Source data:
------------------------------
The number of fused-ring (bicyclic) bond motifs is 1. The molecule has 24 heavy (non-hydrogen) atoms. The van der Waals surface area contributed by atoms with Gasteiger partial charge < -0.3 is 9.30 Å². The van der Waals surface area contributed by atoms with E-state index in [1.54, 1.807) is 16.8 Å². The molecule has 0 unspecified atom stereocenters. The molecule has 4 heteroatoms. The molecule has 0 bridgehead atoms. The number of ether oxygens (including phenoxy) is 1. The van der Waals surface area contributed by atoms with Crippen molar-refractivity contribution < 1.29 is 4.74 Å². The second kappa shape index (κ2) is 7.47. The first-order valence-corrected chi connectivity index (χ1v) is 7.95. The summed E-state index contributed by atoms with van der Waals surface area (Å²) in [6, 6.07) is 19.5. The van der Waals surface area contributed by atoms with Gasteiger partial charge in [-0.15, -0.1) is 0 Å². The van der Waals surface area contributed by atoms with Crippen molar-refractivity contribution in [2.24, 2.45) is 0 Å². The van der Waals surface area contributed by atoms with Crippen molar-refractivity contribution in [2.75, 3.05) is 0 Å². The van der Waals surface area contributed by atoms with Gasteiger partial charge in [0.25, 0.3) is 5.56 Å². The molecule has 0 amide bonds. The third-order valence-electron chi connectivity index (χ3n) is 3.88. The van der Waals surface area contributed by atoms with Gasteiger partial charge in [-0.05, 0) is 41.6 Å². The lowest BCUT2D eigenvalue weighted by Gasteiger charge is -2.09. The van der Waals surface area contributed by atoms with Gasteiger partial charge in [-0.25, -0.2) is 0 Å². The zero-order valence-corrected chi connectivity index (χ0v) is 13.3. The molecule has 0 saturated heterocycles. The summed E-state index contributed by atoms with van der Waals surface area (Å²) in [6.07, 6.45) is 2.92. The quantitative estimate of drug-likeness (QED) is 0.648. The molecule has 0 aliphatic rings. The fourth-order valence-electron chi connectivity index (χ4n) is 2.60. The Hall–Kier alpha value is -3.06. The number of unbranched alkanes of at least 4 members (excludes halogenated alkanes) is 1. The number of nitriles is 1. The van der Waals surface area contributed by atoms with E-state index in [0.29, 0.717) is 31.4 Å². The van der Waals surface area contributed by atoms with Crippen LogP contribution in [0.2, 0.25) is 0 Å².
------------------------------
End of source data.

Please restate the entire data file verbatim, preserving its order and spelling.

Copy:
The number of fused-ring (bicyclic) bond motifs is 1. The molecule has 24 heavy (non-hydrogen) atoms. The van der Waals surface area contributed by atoms with Gasteiger partial charge < -0.3 is 9.30 Å². The van der Waals surface area contributed by atoms with E-state index in [1.54, 1.807) is 16.8 Å². The molecule has 0 unspecified atom stereocenters. The molecule has 4 heteroatoms. The molecule has 0 bridgehead atoms. The number of ether oxygens (including phenoxy) is 1. The van der Waals surface area contributed by atoms with Crippen molar-refractivity contribution < 1.29 is 4.74 Å². The second kappa shape index (κ2) is 7.47. The first-order valence-corrected chi connectivity index (χ1v) is 7.95. The summed E-state index contributed by atoms with van der Waals surface area (Å²) in [6, 6.07) is 19.5. The van der Waals surface area contributed by atoms with Gasteiger partial charge in [-0.15, -0.1) is 0 Å². The van der Waals surface area contributed by atoms with Crippen molar-refractivity contribution in [2.24, 2.45) is 0 Å². The van der Waals surface area contributed by atoms with Crippen molar-refractivity contribution in [2.75, 3.05) is 0 Å². The van der Waals surface area contributed by atoms with Gasteiger partial charge in [0.25, 0.3) is 5.56 Å². The molecule has 0 amide bonds. The third-order valence-electron chi connectivity index (χ3n) is 3.88. The van der Waals surface area contributed by atoms with Gasteiger partial charge in [-0.05, 0) is 41.6 Å². The lowest BCUT2D eigenvalue weighted by Gasteiger charge is -2.09. The van der Waals surface area contributed by atoms with Gasteiger partial charge in [-0.25, -0.2) is 0 Å². The zero-order valence-corrected chi connectivity index (χ0v) is 13.3. The molecule has 0 saturated heterocycles. The summed E-state index contributed by atoms with van der Waals surface area (Å²) in [6.07, 6.45) is 2.92. The quantitative estimate of drug-likeness (QED) is 0.648. The molecule has 0 aliphatic rings. The fourth-order valence-electron chi connectivity index (χ4n) is 2.60. The Hall–Kier alpha value is -3.06. The number of unbranched alkanes of at least 4 members (excludes halogenated alkanes) is 1. The number of nitriles is 1. The van der Waals surface area contributed by atoms with E-state index in [0.29, 0.717) is 31.4 Å². The van der Waals surface area contributed by atoms with Crippen LogP contribution in [0.2, 0.25) is 0 Å².